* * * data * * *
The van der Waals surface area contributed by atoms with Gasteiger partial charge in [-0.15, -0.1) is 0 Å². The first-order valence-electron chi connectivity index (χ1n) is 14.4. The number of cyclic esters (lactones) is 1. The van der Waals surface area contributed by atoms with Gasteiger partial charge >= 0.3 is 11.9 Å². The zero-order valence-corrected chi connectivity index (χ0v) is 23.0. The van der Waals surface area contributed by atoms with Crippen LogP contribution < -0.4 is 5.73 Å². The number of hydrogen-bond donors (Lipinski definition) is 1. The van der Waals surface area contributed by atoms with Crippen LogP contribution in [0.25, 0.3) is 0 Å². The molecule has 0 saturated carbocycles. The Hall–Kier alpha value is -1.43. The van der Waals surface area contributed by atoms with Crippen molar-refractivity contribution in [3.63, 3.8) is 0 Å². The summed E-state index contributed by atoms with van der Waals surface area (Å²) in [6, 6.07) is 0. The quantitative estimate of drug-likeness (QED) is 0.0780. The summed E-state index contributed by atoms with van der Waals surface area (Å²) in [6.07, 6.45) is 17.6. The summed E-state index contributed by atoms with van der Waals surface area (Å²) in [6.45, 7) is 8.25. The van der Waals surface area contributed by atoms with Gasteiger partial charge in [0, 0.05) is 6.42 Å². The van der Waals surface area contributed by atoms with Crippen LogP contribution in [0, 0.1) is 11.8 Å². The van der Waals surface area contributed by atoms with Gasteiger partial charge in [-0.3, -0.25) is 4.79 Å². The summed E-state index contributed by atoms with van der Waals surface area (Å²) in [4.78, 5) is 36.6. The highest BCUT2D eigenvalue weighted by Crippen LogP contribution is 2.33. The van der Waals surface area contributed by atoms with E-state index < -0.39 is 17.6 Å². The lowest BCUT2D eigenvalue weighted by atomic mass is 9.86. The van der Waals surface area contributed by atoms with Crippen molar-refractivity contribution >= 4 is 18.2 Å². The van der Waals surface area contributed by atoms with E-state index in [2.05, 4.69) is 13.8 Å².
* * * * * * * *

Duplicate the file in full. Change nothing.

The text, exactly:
The van der Waals surface area contributed by atoms with Gasteiger partial charge in [-0.15, -0.1) is 0 Å². The first-order valence-electron chi connectivity index (χ1n) is 14.4. The number of cyclic esters (lactones) is 1. The van der Waals surface area contributed by atoms with Gasteiger partial charge >= 0.3 is 11.9 Å². The zero-order valence-corrected chi connectivity index (χ0v) is 23.0. The van der Waals surface area contributed by atoms with Crippen LogP contribution < -0.4 is 5.73 Å². The number of hydrogen-bond donors (Lipinski definition) is 1. The van der Waals surface area contributed by atoms with Crippen LogP contribution in [0.25, 0.3) is 0 Å². The molecule has 0 saturated carbocycles. The Hall–Kier alpha value is -1.43. The van der Waals surface area contributed by atoms with Crippen molar-refractivity contribution in [3.63, 3.8) is 0 Å². The summed E-state index contributed by atoms with van der Waals surface area (Å²) in [6, 6.07) is 0. The quantitative estimate of drug-likeness (QED) is 0.0780. The summed E-state index contributed by atoms with van der Waals surface area (Å²) in [6.07, 6.45) is 17.6. The summed E-state index contributed by atoms with van der Waals surface area (Å²) in [6.45, 7) is 8.25. The van der Waals surface area contributed by atoms with Gasteiger partial charge in [0, 0.05) is 6.42 Å². The van der Waals surface area contributed by atoms with Crippen LogP contribution in [0, 0.1) is 11.8 Å². The van der Waals surface area contributed by atoms with Gasteiger partial charge in [-0.3, -0.25) is 4.79 Å². The summed E-state index contributed by atoms with van der Waals surface area (Å²) in [4.78, 5) is 36.6. The highest BCUT2D eigenvalue weighted by Crippen LogP contribution is 2.33. The van der Waals surface area contributed by atoms with E-state index < -0.39 is 17.6 Å². The lowest BCUT2D eigenvalue weighted by atomic mass is 9.86. The van der Waals surface area contributed by atoms with Crippen molar-refractivity contribution >= 4 is 18.2 Å². The van der Waals surface area contributed by atoms with E-state index in [2.05, 4.69) is 13.8 Å².